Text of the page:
First, there is huge Asia market potential with exponential growth prospects and development co-benefits. Large parts of Asia are on prime equatorial and tropical land, enjoying some of the world’s highest solar insolation levels and boasting significant solar energy generation potential.

Second, national programmes in Asia are already promoting solar energy as a mainstream energy source. These include India’s Jawaharlal Nehru National Solar Mission, China’s Golden Sun Program, and Thailand’s Small Power Producer scheme for renewable energy.

Third, simple, easy-to-operate technology enables the operation and maintenance of solar PV and solar thermal (i.e., low temperature) applications to be less cost-intensive than conventional technologies.

Fourth, there is significant potential for high-cost electricity replacement. Solar energy development provides an excellent opportunity to replace expensive fossil fuels in situations where the demand is remote and distributed, and where grid development and centralized generation are not possible.

Fifth, the aftermath of the Great East Japan Earthquake resulted in Japan’s Feed-in Tariff (FIT) Scheme for Renewable Energy. This Act obliges Japanese electric utilities to purchase electricity generated from renewable energy sources within Japan and across Asia. One benefit is the promotion of government-approved generation of renewable energy sourced electricity in Asia.

Challenges exist, however. There remain constraints in transmission and distribution grids. The distributed and remote nature of renewable projects limits their coverage through existing transmission grids. A second challenge is that the steep up-front cost of solar projects, high borrowing costs, and the lack of access to long-term capital are stalling solar energy growth. Third is that the availability and cost of long-term debt remains one of the biggest challenges for solar energy project developers in Asia. A fourth challenge is that weak institutional capacity of government is viewed as risky by investors hesitant to commit to projects that rely exclusively on support mechanisms that are not well developed, have shorter durations, or are likely to change over time. Fifth challenge is inadequate coordination of knowledge management activities, resulting in information gaps. This in turn results in inadequate project preparatory measures and insufficient data on solar insolation and climate conditions that influence the output of solar power generation. In May 2010, ADB launched its Asia Solar Energy Initiative (ASEI) aiming to accelerate solar energy’s progress toward grid parity.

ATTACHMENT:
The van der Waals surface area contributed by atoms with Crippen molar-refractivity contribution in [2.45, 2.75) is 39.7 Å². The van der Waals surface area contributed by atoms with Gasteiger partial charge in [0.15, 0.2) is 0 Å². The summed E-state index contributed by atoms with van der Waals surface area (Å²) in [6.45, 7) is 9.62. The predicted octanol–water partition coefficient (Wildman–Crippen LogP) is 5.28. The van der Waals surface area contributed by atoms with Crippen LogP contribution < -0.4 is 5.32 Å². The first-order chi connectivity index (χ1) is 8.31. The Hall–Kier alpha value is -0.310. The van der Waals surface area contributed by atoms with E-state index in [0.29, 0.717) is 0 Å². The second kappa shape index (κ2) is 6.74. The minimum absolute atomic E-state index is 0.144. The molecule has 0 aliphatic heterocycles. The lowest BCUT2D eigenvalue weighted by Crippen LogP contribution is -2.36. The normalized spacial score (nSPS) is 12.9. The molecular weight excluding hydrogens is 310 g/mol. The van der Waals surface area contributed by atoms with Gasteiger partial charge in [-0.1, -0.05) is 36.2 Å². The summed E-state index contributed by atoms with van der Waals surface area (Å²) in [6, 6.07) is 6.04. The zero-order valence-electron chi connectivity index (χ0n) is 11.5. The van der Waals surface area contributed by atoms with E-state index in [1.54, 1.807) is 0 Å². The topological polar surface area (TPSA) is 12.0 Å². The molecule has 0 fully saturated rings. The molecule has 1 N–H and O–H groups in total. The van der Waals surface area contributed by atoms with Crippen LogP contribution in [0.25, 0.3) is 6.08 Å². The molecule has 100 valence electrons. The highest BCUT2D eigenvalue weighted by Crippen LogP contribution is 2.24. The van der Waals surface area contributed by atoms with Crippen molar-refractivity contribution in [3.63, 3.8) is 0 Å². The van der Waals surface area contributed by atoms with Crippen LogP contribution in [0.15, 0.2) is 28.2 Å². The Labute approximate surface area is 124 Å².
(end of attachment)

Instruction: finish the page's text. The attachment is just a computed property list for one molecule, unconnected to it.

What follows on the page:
Once such solar energy development challenges are gradually addressed, Asia will also benefit from improved social and rural development enabled by decentralized solar power generation for remote and rural communities and from the economic benefits contributed by indigenous solar manufacturing and ancillary industries.


30 July 2014, View from Asia, fDi magazine, Financial Times, London.

The shooting down of Malaysia Airlines flight MH 17 over Ukraine suddenly cast the world spotlight and business attention on Russia, the world’s eighth largest country by GDP and supplier of 12 percent of global energy.

On July 23, Russia deems cooperation with the Asia-Pacific Rim as its key priority, Prime Minister Dmitry Medvedev said at a meeting with trade representatives. He added that Russia might change the structure of its trade missions in accordance with the current trends.

RT reported that the East, not West, is Russia’s top 5 trade partners in Asia and that Western sanctions will continue to push Russia towards Asian markets which are growing faster.

According to 2013 Russian Foreign Trade Statistical Bulletin, Russia’s major Asian trade partners are, in descending order, China, Japan, Turkey, Kazakhstan and South Korea. China has much energy trade links and wants to shift its polluting coal-based energy towards clean energy like natural gas and oil which Russia has.

Asian investors are interested in Russia’s infrastructure development projects and the oil and gas sector.